Start Fund to test revolutionary blockchain technology in disaster response

Revolutionary “blockchain” technology that could transform how the world does business is to be tested by the Start Network through the Start Fund, in the first ever trial of its use in rapid response to humanitarian crisis.


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Revolutionary “blockchain” technology that could transform how the world does business is to be tested by the Start Network through the Start Fund, in the first ever trial of its use in rapid response to humanitarian crisis.

The project by the Start Network will seek to harness the power of the same digital innovation that enabled the bitcoin, to speed up distribution of aid funding and trace exactly how it is spent. The ultimate aim would be to track every pound in aid, from original donor to each individual assisted.

The attempt to develop what Blockchain enthusiasts describe as “radical transparency and accountability” has been made possible by a €50,000 grant from the government of Estonia, which is leading the world in its drive to adopt the new technology. It aims to make the delivery of humanitarian aid more effective, transparent and accountable. Among Blockchain applications that may be used are so-called “smart contracts” that reduce response times and transaction costs.

Announcing the grant today Jüri Seilenthal, a senior official at Estonia’s Ministry of Foreign Affairs, said one shortcoming of the current humanitarian system was how long it takes to disburse funds to agencies on the ground in a crisis.

“Innovative solutions - such as digital ledgers that help outline the measures needed to respond, make financial decisions and share information - make the humanitarian aid system faster and more transparent,” said Mr Seilenthal, director-general of the ministry’s external economic and development cooperation department.

Annemarie Poorterman, who will manage the project for Start Network said: “We now have the exciting prospect of being able to provide the first clear evidence that this technology could transform the humanitarian system – by testing how we can put it into practice.

“Start Network’s founding principles include transparency, accountability, decentralised decision making and flexibility. These are exactly the benefits that Blockchain applications could bring.”

The network plans a three-stage experiment, using Blockchain to:

  • Support decentralised decision making by the Start Fund, a peer-reviewed emergency relief fund aimed at rapid response to small-to-medium-scale disasters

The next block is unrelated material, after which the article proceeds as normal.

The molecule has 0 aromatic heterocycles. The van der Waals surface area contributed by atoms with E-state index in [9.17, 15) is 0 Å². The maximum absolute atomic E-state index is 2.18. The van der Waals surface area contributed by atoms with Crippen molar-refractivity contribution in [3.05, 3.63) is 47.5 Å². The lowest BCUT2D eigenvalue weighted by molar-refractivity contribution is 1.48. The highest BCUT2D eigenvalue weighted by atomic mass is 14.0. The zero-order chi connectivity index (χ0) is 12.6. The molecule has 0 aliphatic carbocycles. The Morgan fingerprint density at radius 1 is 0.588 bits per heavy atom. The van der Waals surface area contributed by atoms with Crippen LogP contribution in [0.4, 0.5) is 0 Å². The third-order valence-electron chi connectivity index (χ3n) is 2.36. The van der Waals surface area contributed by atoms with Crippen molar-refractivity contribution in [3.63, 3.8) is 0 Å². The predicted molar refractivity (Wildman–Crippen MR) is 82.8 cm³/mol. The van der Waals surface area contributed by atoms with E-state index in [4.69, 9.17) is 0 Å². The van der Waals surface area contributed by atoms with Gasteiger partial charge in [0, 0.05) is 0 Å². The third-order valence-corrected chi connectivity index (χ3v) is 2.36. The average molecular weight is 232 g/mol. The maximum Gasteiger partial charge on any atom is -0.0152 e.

• Trigger and speed up pay-outs, using what are known as “smart contracts” – self-executing arrangements that are guaranteed to deliver swiftly
  • Enhance transparency by developing a form of “digital ledger” for use in all Start Fund transactions.

Blockchain’s potential to revolutionise ways of working has been likened to the early development of the internet.

In the report - Distributed ledger technology: beyond block chain - published earlier this year Britain’s chief scientist, Sir Mark Walport, urged the UK government to take the lead in using the technology which he said had “the potential to redefine the relationship between government and the citizen in terms of data sharing, transparency and trust.” Banks and other institutions have formed consortia and set up technology research labs to investigate what it may mean – with some predicting less need for many of the current financial intermediaries.

A report - Blockchain for the humanitarian sector - by the Digital Humanitarian Network for OCHA, the United Nations’ humanitarian affairs office, published this week, concluded:

  • Blockchain “has the potential to transform the humanitarian sector by providing cost savings and traceability of information flows, and by reducing transaction times”.
  • Potential uses are in information management, identification, supply chain tracking, cash programming and humanitarian financing.
  • Since the technology can offer solutions to existing humanitarian challenges, it may be wise to begin studying its impact and experimenting with future implementation.

Start Network began investigating the potential of Blockchain technology early this year. It will continue its collaboration with ConsenSys, one of the global leaders in developing decentralised software on the Ethereum blockchain.

Joseph Lubin, founder of ConsenSys, said: "The ConsenSys team is very excited that the Ethereum-based Start Network platform project is proceeding to the next phase with the generous assistance of the Estonian government.  We look forward to continuing to craft a way to make decision-making and the allocation of funds more transparent, to streamline collaboration on the global humanitarian network and make it more effective.”

Start Network’s members range from high-profile international aid agencies to national NGOs in countries such as Kenya, Mexico and Jordan.

Sam Crago, deputy humanitarian director at Relief International, who will be involved in the testing for the Start Fund, said: “The potential disruptive nature of Blockchain on the status quo has exciting implications for the humanitarian sector. It's fantastic to see Start testing out some of the applications of blockchain related to humanitarian funding systems".

The Start Fund has responded to more than 80 crises since it was launched in April 2014 with a remit to respond to small-to-medium-scale emergencies that would otherwise be overlooked. 

Read more about the Start Fund.

Read the report Distributed ledger technology: beyond block chain.